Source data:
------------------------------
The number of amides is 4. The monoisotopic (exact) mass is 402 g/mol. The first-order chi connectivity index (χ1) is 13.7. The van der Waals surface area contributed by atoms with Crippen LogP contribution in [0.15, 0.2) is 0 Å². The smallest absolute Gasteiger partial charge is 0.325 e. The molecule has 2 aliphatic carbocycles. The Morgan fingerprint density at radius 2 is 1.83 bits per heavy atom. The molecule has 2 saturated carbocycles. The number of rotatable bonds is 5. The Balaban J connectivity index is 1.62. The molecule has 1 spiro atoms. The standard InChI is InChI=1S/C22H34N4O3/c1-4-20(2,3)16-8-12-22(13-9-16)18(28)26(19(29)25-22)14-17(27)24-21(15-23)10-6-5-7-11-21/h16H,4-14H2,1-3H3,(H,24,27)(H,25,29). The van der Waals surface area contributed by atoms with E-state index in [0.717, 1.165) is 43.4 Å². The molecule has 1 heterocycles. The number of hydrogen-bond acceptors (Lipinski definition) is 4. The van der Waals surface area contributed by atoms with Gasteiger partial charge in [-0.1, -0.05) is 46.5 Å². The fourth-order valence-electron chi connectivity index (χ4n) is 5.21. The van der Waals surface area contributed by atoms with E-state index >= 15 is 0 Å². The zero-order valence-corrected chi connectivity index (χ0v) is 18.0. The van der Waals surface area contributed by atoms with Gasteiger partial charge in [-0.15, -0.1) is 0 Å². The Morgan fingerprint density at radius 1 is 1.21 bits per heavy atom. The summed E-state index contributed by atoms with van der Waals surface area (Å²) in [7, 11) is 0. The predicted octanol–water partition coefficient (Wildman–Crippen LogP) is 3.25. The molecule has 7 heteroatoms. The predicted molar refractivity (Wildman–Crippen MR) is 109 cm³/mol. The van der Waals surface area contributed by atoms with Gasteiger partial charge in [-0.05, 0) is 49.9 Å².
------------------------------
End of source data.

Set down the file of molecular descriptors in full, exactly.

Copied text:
The number of amides is 4. The monoisotopic (exact) mass is 402 g/mol. The first-order chi connectivity index (χ1) is 13.7. The van der Waals surface area contributed by atoms with Crippen LogP contribution in [0.15, 0.2) is 0 Å². The smallest absolute Gasteiger partial charge is 0.325 e. The molecule has 2 aliphatic carbocycles. The Morgan fingerprint density at radius 2 is 1.83 bits per heavy atom. The molecule has 2 saturated carbocycles. The number of rotatable bonds is 5. The Balaban J connectivity index is 1.62. The molecule has 1 spiro atoms. The standard InChI is InChI=1S/C22H34N4O3/c1-4-20(2,3)16-8-12-22(13-9-16)18(28)26(19(29)25-22)14-17(27)24-21(15-23)10-6-5-7-11-21/h16H,4-14H2,1-3H3,(H,24,27)(H,25,29). The van der Waals surface area contributed by atoms with E-state index in [0.717, 1.165) is 43.4 Å². The molecule has 1 heterocycles. The number of hydrogen-bond acceptors (Lipinski definition) is 4. The van der Waals surface area contributed by atoms with Gasteiger partial charge in [-0.1, -0.05) is 46.5 Å². The fourth-order valence-electron chi connectivity index (χ4n) is 5.21. The van der Waals surface area contributed by atoms with E-state index >= 15 is 0 Å². The zero-order valence-corrected chi connectivity index (χ0v) is 18.0. The van der Waals surface area contributed by atoms with Gasteiger partial charge in [-0.15, -0.1) is 0 Å². The Morgan fingerprint density at radius 1 is 1.21 bits per heavy atom. The summed E-state index contributed by atoms with van der Waals surface area (Å²) in [7, 11) is 0. The predicted octanol–water partition coefficient (Wildman–Crippen LogP) is 3.25. The molecule has 7 heteroatoms. The predicted molar refractivity (Wildman–Crippen MR) is 109 cm³/mol. The van der Waals surface area contributed by atoms with Gasteiger partial charge in [-0.05, 0) is 49.9 Å².